Understanding whether inbreeding accounts for early mortality is a long-standing concern in demographic research. Analyzing Bedouin villages in Bekaa, Lebanon, in which the marriage rate among first cousins is more than twice the national average, a new study appearing in the October issue of Current Anthropology finds that the greatest single determinant of infant mortality is not closely related parents though this does present a significant risk but short birth intervals.
The Bekka Bedouin are Sunni Muslims. Traditionally nomadic, migrating with herds of sheep and goats to pastures in the Syrian desert, they have recently become more sedentary, though a continuing preference for kin as marriage partners particularly ibn amm (fathers brothers son) or bint amm (fathers brothers daughter) remains a salient feature of Bedouin matrimonial life, writes Suzanne E. Joseph (University of Massachusetts, Dartmouth). About 47 percent of Bedouin marriages are between first cousins. Thirty-three percent are patrilateral, that is, between the children of brothers.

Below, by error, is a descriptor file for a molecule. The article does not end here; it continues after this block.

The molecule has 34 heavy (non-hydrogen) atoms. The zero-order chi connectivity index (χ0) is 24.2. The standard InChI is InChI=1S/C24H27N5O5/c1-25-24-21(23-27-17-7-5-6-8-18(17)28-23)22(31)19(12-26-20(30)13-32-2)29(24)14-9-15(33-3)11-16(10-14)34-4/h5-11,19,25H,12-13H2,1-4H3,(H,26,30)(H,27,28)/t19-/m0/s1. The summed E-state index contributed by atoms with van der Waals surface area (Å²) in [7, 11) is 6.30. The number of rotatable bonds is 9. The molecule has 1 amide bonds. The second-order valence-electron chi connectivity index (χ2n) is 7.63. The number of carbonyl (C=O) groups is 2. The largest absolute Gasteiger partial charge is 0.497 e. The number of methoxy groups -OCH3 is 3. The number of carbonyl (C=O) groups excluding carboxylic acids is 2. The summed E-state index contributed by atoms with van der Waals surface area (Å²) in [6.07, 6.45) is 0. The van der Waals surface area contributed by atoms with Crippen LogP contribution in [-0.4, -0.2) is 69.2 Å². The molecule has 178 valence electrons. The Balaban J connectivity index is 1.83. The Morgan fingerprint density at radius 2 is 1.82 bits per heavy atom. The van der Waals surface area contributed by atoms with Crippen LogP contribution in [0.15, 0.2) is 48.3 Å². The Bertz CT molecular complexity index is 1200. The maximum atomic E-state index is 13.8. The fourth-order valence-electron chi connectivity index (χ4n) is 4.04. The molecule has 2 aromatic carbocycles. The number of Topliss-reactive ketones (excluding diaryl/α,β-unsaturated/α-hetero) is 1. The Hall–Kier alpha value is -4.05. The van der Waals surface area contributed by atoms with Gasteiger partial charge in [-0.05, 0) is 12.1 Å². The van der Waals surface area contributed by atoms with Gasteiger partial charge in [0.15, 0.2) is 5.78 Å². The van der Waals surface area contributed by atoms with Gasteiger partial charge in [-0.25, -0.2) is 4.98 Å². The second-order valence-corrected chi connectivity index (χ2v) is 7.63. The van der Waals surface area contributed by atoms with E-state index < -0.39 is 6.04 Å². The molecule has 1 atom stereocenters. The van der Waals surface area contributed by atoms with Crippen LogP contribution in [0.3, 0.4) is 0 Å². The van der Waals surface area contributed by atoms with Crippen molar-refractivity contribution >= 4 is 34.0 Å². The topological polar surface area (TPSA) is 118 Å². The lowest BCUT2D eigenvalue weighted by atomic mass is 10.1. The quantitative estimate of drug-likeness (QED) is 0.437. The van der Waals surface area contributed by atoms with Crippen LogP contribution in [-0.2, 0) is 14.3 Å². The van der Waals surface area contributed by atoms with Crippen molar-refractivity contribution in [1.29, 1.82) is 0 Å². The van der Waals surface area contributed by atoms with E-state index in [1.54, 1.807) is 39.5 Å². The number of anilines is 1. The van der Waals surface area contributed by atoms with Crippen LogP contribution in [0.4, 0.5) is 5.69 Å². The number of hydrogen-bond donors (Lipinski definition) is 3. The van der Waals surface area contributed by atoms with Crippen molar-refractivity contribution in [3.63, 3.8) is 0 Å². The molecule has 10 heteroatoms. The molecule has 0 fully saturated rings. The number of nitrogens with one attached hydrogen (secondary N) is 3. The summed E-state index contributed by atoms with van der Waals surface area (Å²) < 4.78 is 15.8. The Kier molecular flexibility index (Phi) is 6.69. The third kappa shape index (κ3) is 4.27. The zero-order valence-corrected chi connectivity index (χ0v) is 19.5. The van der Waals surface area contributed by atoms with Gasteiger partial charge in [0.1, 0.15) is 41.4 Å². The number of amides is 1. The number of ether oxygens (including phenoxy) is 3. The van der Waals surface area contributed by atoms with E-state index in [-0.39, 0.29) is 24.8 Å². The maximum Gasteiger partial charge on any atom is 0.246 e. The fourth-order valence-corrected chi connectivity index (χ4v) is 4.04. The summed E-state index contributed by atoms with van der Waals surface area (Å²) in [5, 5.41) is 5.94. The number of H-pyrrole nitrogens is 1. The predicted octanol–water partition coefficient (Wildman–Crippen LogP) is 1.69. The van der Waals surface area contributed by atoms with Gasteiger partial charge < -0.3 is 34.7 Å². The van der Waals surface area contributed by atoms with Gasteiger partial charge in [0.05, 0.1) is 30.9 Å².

Analyzing a sample of 1,399 Bedouin children, Joseph examined the mortality rate for infants (< 12 months) and children under the age of five (12-59 months). She found that infants born to first cousins have more than double the odds of dying as infants born to non first-cousins.
As Joseph explains, the preference for choosing relatives as marriage partners may be a default marital strategy in situations where geographic isolation restricts the size of the mating pool, such as in nomadic societies. In sedentary societies, reproductive isolation may have an economic angle, preventing the fragmentation of property or facilitating unions among the poor by allowing them to circumvent dowry payments.
While there is a heightened risk of infant mortality associated with consanguinity, even after controlling for socioeconomic and demographic factors, there are also substantial so
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